The residence for Arline and Garrett Eckbo was designed by Joseph van der Kar in the modern southern California idiom, in a tone that was neither formulaic nor assertive. Eckbo sought to complement the interior of the house outdoors, with spaces that extended the boundaries of the building toward the hillside. The site occupied land at the intersection of two valleys and required considerable grading to establish suitably level terrain for the house. From the start, Eckbo proposed a series of garden plans, all of which—typical of most designers—he left unrealized, secretly hoping perhaps that the next idea would be even better, and that more money would have accrued for implementation. An early scheme (undated) used a series of geometric shapes, including a lozenge-shaped pool, as fragments set within the graded frame [figure 76]. Sometime in 1956 the Aluminum Company of America, through its advertising agency,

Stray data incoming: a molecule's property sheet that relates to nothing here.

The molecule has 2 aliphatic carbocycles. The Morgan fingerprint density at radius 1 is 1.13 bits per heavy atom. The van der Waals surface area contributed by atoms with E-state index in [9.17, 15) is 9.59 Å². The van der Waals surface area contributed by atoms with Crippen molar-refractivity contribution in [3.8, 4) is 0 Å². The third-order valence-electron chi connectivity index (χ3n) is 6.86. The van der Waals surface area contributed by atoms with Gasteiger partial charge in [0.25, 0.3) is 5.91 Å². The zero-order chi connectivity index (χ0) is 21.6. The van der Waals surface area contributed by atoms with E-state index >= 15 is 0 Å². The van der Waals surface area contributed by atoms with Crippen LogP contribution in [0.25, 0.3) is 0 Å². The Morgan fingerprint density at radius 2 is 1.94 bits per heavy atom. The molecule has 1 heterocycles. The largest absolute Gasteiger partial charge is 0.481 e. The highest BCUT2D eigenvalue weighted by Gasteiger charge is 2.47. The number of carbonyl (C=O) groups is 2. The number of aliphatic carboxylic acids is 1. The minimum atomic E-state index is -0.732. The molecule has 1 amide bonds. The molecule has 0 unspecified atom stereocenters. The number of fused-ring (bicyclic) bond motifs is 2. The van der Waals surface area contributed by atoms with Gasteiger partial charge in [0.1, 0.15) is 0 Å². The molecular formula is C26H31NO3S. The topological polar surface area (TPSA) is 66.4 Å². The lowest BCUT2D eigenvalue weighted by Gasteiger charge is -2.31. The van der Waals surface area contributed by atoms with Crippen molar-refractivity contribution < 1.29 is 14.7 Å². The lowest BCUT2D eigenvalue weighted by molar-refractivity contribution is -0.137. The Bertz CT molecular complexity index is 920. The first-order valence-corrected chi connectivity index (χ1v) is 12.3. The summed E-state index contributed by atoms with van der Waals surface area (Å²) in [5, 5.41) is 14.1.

contacted Eckbo about the possibility of having him incorporate significant amounts of aluminum in a garden. He agreed to create a metallic garden in his own backyard. The final site plan (construction drawing dated 5 May 1957, but including revisions until 10 March 1959) positioned various screens and their support structures around a broad circle, recalling the suprematist compositions of Kasimir Malevich [figures 77–79]. A smaller circular pad in concrete already existed, used as a patio area outside the studio. A fountain anchored the northeastern edge of the garden design, spilling into a pool whose shape interrupted the purity of the circle. The garden plan in itself was unremarkable, especially when compared to Eckbo's exuberant schemes, from the years on either side of 1950. More remarkable were the materials with which the project was realized [figure 80].